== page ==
By Mia Mulrennan, Psy.D., Chief People Officer, International Dairy Foods Association
Mentoring circles have been one of the cornerstone touchpoints for Women in Dairy, a signature program of IDFA’s People Strategy. Facilitated by a mentor, each circle has eight participants and runs once per month from April through December each year. Each meeting focuses on a specific topic related to women in the workplace.
According to a Forbes article published in May of 2022, 70% of Fortune 500 companies have some type of mentoring program. Mentoring circles specifically attained corporate popularity through Sheryl Sandberg, Facebook's prior COO, following the publication of her book, “Lean In,” in 2013. Unlike individual mentorship, multiple participants are involved in mentoring circles and share a common passion for a particular topic which relates directly to their professional and self-development.
There are many benefits to a mentoring circle format (versus one-to-one mentoring), including opportunities for active networking and collaboration, obtaining access to diversity of thought and varied perspectives, and the ability to form a strong sense of belonging and expansive support for your development.
It might be tempting to paint a picture of a mentoring circle where we think of the mentor of a circle as the “hub” or “teacher” of the group, where they are expected to lead conversation and be the main person to speak. For mentoring circles to be effective, however, this picture should be far from what is actual reality. For a mentoring circle to truly work, the mentor is simply a facilitator, and each mentee is a providing the content.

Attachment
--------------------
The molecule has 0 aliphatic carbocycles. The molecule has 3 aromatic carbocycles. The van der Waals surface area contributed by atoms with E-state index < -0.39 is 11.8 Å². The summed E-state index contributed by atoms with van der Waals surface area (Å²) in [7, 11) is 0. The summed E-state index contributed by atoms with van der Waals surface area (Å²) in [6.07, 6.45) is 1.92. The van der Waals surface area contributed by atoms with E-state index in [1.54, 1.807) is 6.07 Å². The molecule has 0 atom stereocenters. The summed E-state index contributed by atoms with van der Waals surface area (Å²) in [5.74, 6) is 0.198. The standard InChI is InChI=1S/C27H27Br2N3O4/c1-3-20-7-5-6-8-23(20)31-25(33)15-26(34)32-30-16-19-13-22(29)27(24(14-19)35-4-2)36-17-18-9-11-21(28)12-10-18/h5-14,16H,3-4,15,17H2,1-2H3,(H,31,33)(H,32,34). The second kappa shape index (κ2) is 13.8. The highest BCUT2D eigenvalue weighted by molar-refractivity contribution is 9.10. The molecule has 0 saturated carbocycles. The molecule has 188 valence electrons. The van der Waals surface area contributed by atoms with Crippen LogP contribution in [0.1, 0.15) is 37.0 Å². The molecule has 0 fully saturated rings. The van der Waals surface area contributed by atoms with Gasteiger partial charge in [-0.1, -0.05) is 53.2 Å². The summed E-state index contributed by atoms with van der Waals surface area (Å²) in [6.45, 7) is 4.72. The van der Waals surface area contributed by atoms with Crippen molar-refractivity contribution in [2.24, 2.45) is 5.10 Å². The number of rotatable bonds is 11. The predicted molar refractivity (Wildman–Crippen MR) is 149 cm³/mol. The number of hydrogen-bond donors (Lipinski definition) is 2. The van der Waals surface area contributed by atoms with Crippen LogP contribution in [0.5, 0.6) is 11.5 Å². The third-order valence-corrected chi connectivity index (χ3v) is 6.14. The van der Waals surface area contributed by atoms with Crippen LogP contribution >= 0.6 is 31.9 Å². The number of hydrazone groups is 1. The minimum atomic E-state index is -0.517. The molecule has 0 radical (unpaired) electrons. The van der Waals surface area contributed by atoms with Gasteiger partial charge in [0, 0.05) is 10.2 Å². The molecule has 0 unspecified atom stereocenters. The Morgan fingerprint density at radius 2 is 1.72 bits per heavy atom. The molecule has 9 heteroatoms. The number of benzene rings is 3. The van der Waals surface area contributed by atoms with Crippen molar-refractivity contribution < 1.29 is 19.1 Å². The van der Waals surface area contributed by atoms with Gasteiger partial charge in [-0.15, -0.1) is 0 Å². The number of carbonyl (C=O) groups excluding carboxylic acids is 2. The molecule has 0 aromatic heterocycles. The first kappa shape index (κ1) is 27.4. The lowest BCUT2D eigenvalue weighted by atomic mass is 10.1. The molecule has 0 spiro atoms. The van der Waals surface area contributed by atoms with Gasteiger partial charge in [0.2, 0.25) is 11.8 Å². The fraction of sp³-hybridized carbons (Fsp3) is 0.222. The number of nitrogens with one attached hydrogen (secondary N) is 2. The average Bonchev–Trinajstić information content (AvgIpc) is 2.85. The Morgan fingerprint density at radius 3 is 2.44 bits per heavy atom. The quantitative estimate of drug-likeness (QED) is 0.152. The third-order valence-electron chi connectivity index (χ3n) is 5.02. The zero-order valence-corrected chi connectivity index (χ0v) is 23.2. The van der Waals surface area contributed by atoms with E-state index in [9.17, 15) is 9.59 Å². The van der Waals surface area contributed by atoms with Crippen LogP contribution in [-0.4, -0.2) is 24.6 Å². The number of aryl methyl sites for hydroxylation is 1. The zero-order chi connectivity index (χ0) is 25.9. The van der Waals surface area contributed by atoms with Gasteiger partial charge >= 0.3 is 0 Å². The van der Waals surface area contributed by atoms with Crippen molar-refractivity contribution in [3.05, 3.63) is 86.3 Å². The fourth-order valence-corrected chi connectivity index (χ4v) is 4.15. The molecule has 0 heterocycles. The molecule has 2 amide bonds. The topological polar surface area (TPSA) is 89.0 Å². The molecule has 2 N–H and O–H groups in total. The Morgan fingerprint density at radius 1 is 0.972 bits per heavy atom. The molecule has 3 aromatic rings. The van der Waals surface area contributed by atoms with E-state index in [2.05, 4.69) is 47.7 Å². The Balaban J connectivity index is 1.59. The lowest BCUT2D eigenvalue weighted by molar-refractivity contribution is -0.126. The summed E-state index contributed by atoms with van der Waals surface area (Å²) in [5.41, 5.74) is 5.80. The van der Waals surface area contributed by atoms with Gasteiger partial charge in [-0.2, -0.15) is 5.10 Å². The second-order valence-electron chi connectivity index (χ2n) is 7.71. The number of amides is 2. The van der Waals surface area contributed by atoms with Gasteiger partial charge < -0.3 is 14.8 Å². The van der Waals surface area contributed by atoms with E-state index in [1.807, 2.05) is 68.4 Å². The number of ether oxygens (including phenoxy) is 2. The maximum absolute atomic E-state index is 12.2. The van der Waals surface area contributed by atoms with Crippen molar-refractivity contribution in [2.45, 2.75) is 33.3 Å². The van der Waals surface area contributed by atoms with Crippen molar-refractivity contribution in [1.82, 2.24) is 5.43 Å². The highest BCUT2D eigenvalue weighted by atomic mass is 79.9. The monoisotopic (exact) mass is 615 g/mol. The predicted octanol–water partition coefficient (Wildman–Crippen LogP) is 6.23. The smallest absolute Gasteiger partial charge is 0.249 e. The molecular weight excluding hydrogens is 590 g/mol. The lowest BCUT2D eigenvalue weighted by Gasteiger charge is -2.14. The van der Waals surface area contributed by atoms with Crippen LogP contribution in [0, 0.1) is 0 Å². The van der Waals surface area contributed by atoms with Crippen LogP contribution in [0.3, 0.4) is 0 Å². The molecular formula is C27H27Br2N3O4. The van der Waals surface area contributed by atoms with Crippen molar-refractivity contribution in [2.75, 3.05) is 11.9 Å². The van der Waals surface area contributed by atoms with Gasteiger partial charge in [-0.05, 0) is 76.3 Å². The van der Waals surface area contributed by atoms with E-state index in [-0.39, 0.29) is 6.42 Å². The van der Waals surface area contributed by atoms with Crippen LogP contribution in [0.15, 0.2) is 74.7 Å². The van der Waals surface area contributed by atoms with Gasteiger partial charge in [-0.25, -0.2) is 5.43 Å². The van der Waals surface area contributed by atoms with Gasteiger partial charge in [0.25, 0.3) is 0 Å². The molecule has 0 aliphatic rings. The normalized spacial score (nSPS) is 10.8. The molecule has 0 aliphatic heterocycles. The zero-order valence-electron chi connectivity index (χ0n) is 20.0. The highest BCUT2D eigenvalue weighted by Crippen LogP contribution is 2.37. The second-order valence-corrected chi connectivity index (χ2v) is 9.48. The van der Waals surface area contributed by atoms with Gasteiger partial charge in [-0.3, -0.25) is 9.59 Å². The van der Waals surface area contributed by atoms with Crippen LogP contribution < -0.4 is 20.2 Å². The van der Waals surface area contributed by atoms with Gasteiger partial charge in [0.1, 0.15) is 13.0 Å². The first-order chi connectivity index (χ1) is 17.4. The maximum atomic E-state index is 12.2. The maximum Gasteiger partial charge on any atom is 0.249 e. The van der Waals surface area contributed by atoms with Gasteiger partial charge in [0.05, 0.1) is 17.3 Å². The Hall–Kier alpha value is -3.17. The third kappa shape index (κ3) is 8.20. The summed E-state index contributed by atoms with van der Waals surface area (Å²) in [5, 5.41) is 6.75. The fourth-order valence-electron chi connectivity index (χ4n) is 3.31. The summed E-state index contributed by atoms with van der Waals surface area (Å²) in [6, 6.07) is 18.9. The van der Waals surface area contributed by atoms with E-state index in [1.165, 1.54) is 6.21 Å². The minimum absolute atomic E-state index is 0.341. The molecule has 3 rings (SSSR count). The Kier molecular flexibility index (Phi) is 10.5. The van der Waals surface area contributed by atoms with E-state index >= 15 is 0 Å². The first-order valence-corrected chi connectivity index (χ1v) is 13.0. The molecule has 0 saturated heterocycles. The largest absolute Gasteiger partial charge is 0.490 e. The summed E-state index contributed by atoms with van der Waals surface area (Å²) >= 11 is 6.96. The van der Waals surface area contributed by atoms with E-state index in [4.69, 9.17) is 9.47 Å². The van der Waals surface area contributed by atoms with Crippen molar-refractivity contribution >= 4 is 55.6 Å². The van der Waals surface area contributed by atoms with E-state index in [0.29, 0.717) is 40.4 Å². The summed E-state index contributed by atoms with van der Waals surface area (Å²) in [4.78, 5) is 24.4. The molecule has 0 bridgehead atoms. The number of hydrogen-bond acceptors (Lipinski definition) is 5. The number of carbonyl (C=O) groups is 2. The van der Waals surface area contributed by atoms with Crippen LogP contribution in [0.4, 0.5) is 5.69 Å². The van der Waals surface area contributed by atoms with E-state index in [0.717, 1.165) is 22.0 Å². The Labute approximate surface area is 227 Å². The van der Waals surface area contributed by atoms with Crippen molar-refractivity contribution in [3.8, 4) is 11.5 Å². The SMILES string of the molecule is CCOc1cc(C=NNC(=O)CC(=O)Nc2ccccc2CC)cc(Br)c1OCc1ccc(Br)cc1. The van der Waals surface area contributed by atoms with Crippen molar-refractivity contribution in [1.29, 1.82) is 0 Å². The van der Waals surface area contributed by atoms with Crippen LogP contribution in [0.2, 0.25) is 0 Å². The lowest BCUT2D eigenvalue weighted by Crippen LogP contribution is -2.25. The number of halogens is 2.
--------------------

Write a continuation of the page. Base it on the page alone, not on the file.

When I taught at Georgetown University for several years, the Leadership & Ethics course I taught began each term by first going over the basics of the syllabus (just like every other master’s level course). Admittedly, this is not an extremely exciting task, but in the section of the syllabus that had a graph outlining points and course grades, I would be sure to emphasize that a portion of their final grade would depend on their participation, engagement, and providing individual input. This doesn’t mean students would have to be passionate about each topic (nor task!), but it did mean that all were required to convey their perspectives and enter into debate as to why or why not others felt differently or the very same. This kind of discourse was encouraged. Why? Because, in the end, you would get out of the class what you put into it. Because engagement matters in learning.
In the fields of education and in psychology, many studies have shown over time that levels of student (but for our purposes, say “mentee”) engagement directly correspond to increased learning. This is true for children, yes, but is especially critical for adults. Active learning increases critical thinking skills and may even help to stave off cognitive decline.
So, if you, as a mentee, you are carving out the time to participate in a mentoring circle and have a goal of attaining professional development toward success in your career, the one piece of advice I would have would be this: participate. Engage in providing input. Verbalize your point of view. Add your unique perspective. You, your career, and your brain will be glad that you did.
Want to get involved in Women in Dairy Mentoring Circles as a mentor or a mentee? Contact Taylor Boone at firstname.lastname@example.org.